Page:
"Partly inspired by Marclay’s The Clock" - what I remembered most about it, I was in Toronto seeing it with my friend, and it is the same time zone as Montréal where I was living at the time, so it was difficult to say when I leave The Clock, and it reminded me of the myth of the cave, as in, how do I know I am outside the cave? In fact the claim of exteriority is a pure cut. For example, at 3:29pm, we do not simply see one clock at 3:29pm, but at least two. We also do not cut from a 3:29pm to another, but the moment the clock strikes 3:29pm, twice. This is not an isolated incident. At 9:10pm we donʼt even see a clock, instead we see someone counting, 1, 2, 3, 4, 5, 6, 7, 8, 9, 10, and the phrase “9,10” counts-as-now. In the first case there is the possibility of perhaps for every image that shows 3:29pm, that is, every image belonging to 3:29pm, but this also includes the clock becoming 3:29pm, as well as the possibility of showing the seconds in between, milliseconds, or any distinction whatever. In this way, the set of parts concerning any time whatever exceeds the set itself. Inclusion is in excess to belonging. But by how much? At another point, around 9:15pm, a watch is “regulated” (these are the words of the woman ʻfixingʼ a manʼs watch in the scene to coincide with the time). And at another point in the same hour, there is a close-up of a watch whose hands change by will of the person with the watch. Thus what succeeds a particular time can be absolutely chosen. It is never clear how much the inclusion of all the times that exist within a particular time exceeds the time itself, but it is clear it can be decided, as long as it does indeed succeed the time before. These moments of ʻfixingʼ a clock show that even within the bad infinity of The Clock, it is made clear that time is a purely subjective choice, and at any moment we can break with repetition and enter the domain of succession. I would look at my phone during The Clock, and would only see the time if there were no messages, and seeing the time, I would still be in The Clock. If there was a text message, from someone I loved, and my pocket against my leg as an organ understands a vibration can be a ‘hey this might be a message from someone you love.’ I would no longer be in the cave, I can claim exteriority. To partially quote a friend: from immanence of immanence, to immanence of externality, to externality of immanence, to externality of externality -

    To love is to assert the difference within the same which makes me identical to myself, an identity without identity, and it’s what we listen for, and with. After the invention of music, the ear will have been what it will have been through what it enables and what consequences it unfolds, unlawfully. So far in Masha Tupitsyn’s Love Sounds we have about 20 minutes, which will become a day, which brings up the question what is a true day, a day dedicated to thinking a truth in a world, when a day is only a day when we think our new organs in the future anterior, take time to listen and after love we will always have had a loving ear.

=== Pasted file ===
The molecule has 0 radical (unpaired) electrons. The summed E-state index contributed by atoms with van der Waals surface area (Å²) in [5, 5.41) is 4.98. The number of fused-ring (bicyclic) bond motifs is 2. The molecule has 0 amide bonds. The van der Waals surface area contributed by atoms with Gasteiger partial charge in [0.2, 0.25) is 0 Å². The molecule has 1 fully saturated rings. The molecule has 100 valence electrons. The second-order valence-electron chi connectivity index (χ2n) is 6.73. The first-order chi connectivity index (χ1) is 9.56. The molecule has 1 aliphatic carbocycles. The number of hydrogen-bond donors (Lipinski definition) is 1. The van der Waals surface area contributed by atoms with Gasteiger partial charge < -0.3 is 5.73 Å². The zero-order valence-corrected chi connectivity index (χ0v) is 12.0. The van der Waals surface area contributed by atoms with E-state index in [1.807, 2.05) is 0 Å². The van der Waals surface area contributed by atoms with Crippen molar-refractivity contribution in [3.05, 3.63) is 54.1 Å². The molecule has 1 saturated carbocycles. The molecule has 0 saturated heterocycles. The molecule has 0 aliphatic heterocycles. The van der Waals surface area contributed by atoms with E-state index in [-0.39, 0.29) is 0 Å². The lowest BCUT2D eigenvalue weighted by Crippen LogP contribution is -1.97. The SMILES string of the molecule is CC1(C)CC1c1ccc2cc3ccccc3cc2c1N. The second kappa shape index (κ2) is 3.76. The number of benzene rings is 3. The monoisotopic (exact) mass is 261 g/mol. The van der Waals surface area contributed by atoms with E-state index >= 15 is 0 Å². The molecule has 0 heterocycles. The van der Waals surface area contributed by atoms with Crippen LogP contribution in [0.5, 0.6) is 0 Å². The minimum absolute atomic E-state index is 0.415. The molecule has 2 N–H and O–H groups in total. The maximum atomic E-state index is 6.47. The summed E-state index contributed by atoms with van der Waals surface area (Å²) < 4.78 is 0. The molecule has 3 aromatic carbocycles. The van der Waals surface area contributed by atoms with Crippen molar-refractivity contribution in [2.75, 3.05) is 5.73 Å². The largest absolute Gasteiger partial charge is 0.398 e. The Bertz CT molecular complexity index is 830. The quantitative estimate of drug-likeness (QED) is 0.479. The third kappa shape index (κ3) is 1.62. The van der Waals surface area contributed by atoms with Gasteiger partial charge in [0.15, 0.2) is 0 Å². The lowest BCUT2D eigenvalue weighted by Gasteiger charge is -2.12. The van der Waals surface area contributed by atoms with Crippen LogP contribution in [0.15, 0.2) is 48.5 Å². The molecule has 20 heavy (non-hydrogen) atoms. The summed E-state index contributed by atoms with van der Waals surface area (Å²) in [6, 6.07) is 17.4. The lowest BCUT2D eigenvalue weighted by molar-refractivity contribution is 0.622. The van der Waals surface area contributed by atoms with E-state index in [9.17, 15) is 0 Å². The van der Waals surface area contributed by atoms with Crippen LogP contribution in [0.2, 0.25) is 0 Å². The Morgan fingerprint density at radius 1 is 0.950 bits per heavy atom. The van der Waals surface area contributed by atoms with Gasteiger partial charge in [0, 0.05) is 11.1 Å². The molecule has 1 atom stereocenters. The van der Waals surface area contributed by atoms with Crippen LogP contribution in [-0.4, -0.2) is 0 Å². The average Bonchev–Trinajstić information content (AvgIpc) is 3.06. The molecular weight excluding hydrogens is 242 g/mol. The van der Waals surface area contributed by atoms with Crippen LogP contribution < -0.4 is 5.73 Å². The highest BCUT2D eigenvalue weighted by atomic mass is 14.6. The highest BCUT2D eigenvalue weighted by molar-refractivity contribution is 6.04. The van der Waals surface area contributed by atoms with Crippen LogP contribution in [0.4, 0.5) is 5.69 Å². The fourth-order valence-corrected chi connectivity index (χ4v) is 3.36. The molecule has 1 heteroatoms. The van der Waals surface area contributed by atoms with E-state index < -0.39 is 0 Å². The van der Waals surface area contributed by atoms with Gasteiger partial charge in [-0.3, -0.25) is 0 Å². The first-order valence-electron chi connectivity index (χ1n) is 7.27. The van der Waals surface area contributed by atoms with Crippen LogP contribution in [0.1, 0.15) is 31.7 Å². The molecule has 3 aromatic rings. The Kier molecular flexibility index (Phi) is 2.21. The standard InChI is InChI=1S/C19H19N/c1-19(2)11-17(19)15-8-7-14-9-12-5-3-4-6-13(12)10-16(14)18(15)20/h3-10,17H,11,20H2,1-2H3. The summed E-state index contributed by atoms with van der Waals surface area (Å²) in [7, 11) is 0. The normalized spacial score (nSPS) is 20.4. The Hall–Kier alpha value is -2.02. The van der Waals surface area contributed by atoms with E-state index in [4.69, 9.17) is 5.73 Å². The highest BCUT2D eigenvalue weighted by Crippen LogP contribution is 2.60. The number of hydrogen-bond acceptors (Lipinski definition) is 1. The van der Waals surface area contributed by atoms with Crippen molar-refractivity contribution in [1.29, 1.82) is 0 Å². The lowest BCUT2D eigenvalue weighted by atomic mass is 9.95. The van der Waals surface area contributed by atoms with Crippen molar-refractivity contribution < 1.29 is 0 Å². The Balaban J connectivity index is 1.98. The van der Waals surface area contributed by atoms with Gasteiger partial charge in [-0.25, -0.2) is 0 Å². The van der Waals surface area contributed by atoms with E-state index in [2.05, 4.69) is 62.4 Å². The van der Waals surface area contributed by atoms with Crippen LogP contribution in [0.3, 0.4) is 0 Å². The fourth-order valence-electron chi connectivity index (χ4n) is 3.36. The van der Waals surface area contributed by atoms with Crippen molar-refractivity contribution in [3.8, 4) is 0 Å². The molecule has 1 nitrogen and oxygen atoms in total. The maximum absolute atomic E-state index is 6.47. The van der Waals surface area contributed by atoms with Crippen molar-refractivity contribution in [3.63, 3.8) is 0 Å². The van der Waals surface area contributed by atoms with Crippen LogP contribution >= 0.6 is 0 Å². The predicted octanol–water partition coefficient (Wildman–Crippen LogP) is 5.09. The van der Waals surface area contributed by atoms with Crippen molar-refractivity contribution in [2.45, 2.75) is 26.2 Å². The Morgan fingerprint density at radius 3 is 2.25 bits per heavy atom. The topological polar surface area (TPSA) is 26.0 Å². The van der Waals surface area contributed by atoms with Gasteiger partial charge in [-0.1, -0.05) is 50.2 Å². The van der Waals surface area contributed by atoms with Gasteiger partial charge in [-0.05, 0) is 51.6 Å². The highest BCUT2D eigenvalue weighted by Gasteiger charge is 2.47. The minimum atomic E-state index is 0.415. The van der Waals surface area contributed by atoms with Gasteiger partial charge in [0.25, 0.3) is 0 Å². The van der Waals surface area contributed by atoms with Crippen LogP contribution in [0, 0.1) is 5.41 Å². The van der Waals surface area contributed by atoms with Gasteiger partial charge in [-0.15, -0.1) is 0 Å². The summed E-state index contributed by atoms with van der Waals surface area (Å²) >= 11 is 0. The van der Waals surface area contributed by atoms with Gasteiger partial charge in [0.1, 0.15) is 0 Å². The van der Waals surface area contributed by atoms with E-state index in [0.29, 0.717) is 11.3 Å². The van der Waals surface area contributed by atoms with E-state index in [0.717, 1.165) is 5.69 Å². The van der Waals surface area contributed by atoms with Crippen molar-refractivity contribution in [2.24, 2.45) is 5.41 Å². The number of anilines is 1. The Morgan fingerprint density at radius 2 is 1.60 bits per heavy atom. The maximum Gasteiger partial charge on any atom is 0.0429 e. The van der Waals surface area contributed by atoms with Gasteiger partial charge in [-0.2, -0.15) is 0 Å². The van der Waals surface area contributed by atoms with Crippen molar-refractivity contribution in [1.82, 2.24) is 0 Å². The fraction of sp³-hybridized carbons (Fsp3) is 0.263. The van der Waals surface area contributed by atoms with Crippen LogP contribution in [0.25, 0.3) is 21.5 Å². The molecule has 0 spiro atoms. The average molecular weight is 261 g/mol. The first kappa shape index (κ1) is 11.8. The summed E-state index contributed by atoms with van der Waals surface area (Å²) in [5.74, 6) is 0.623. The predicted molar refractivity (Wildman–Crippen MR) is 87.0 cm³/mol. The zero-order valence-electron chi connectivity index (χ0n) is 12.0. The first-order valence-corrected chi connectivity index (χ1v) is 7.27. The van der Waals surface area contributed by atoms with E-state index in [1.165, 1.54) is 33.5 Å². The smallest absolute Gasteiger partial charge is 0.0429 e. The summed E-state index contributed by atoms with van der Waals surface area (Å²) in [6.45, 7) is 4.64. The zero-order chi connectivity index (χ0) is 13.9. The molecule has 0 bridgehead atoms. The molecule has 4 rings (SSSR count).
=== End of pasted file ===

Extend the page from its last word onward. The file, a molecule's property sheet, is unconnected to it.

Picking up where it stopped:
"New organs without bodies." Yes.

    Isiah Medina on my forthcoming aural history of love, Love Sounds. The above video is the 21 min trailer.

     
     



  5. -Back to the Future, 1985

     

  6. Notes on Love Sounds:

    How much is in an archive? Is it everything, all?

    The etymology of archive is public records but also, literally, “beginning, origin, first place.”

    Cinema is the 20th century’s origin/place of love. Every era has a first place. A way of building, a town hall for/of voices.

    Before the place/the way was the poets and suitors of courtly love.

    What is it now? Where is it now?

    Need to re-read W Benjamin.

     
  7. pennyante:

    "No way out." #mashatupitsyn Love Dog, p191

     

  8. Got this amazing present from N today.

     

  9. pennyante:

    Kathy Acker, Don Quixote:

    She conceived of the most insane idea that any woman can think of. Which is to love… "Either become normal, that is anonymous, or die," the handsome man told Don Quixote. ‘I can’t be normal because I can’t stop loving."


    Masha Tupitsyn LOVE DOG, p121


    Penny-Ante’s Instagram is dedicated to Masha Tupitsyn’s book, Love Dog for the month of September. Find this and other posts at http://instagram.com/pennyantepress

     
  10. Saw Akram Zaatari’s amazing video piece ENDNOTE at The New Museum’s exhibit HERE AND ELSEWHERE today. I love the moment when you see incredible, intelligent, careful, stand out work. It’s rare. ENDNOTE is, in my opinion, the best piece in the show. Though there are other strong pieces throughout. But this is that kind of laconic/quiet work I love, where nothing happens, things are not being shown, but everything is there. I felt the same way when I saw Alfredo Jaar’s work in the mayhem of Documenta back in 2002. Jaar’s three wall texts about the ethics of representation and the corporate ownership of images were crystal clear and singular. Zataari’s video piece reminds me of other great absence-inversion works, the kind that focus on how we experience and situate a medium, situate ourselves inside and outside a medium. Films like Abbas Kiarostami’s (underrated) SHIRIN or Derek Jarman’s BLUE. Medium as a/the way, or as the theorist and multimedia artist, Trinh T. Minha puts it, the digital artwork is characterized not by the technology which delivers it, but by the “passage” itself. In Minha’s book, D-PASSAGE: The Digital Way, she considers new technology less as a medium but more as a “way.” Also, Zaatari’s video is a masterful rendition of the critical spectator versus what Mulvey calls the possessive, fetishistic spectator. It’s not what they are seeing/watching on that laptop, but how they are watching it.